Do any of you have a pallet compost bin (or other composting system) going on at your place? How has it been working out? Anything you think we should know as we start this new chapter in our composting lives? Has anyone else accidentally grown a pumpkin? That’s my crowning composting achievement thus far.

Comments

  1. says

    Did you put the plastic bins back there or are you just going to throw the compost onto the pile of leaves you threw in there? I love that you guys are composting. I’d like to start but I’m not sure our landlord (or for that matter, neighbors in the building) would love it.

  2. Carrie says

    After chucking out a forgotten rotten bunch of broccoli yesterday, I’ve been thinking about getting our compost on. So this post is perfect timing! With a set up like this, is there any worry about critters getting in, attracting rats??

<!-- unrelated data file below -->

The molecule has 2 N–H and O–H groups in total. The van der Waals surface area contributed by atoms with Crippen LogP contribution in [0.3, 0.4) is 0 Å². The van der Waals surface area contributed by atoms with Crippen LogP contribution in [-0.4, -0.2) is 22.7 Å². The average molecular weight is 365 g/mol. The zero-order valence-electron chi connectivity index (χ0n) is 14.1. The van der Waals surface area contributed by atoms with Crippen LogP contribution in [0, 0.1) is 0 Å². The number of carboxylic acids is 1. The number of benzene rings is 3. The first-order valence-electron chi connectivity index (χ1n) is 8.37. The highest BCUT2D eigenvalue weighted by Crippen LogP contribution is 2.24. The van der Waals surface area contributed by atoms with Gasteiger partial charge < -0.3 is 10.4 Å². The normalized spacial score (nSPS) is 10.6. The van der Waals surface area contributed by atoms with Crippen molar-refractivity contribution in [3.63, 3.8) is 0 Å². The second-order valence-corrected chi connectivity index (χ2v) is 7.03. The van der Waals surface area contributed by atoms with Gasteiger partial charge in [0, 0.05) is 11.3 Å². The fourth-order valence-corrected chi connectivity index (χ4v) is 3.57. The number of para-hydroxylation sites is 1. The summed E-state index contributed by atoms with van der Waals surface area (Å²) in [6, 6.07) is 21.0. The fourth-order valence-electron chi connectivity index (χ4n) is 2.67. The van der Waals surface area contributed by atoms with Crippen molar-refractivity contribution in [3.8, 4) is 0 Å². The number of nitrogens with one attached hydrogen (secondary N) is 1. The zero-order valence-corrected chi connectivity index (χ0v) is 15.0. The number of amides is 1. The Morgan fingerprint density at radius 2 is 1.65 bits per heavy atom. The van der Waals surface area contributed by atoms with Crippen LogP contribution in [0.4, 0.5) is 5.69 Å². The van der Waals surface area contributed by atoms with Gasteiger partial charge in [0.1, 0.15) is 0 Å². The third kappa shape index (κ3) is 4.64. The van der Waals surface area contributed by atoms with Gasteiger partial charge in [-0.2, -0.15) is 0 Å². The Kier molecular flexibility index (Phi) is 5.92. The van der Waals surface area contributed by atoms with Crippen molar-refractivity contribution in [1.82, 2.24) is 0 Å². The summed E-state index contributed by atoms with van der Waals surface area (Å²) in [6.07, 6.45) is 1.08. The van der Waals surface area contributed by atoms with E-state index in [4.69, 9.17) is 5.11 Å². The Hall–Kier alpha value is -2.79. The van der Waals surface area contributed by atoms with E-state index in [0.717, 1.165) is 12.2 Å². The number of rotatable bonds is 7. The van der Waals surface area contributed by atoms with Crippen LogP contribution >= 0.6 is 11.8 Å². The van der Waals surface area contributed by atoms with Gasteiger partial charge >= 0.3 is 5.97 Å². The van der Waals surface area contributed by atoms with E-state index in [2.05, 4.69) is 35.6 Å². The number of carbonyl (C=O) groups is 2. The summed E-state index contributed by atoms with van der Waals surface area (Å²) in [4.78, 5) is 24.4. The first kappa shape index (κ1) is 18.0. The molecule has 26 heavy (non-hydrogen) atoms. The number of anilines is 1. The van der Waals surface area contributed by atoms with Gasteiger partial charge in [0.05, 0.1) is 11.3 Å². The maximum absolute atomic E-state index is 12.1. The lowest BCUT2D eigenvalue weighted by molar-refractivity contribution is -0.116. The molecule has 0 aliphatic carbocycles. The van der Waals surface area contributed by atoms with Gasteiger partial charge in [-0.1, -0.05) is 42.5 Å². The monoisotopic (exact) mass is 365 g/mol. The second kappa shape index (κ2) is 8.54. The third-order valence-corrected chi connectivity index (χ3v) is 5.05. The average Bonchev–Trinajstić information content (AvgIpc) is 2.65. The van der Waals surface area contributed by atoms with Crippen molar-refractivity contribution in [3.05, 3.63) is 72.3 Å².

• says

      We never had any issues with that, I wonder if someone with this system could weigh in? I think in general you get lots of worms (our bins were full of them- haha) which break stuff down and keep the smell down (which probably keeps animals away?). Not sure though. We’ll definitely spill it if we have any animal issues though!

      xo,
      s

    • Amy says

      As long as you don’t put stuff like meat, bones and dairy (which you shouldn’t anyway) in, it’s OK. Animals are generally looking for stuff to eat, not actually eating compost. You can also make sure to bury “new” stuff in the existing compost.

    • Abbie P. says

      My dad has always had a compost up in Maine where he lives. He built something similar to this but, to keep the animals out, he attached another palet on top and another in the front which was basically hinged (to open and close easily). As far as I know it keeps the animals out. The only stuff they can get to is if some of it falls on the outside. I don’t know if it prevented them from showing up but at least they can’t get to it and you still have easy access! :)

    • says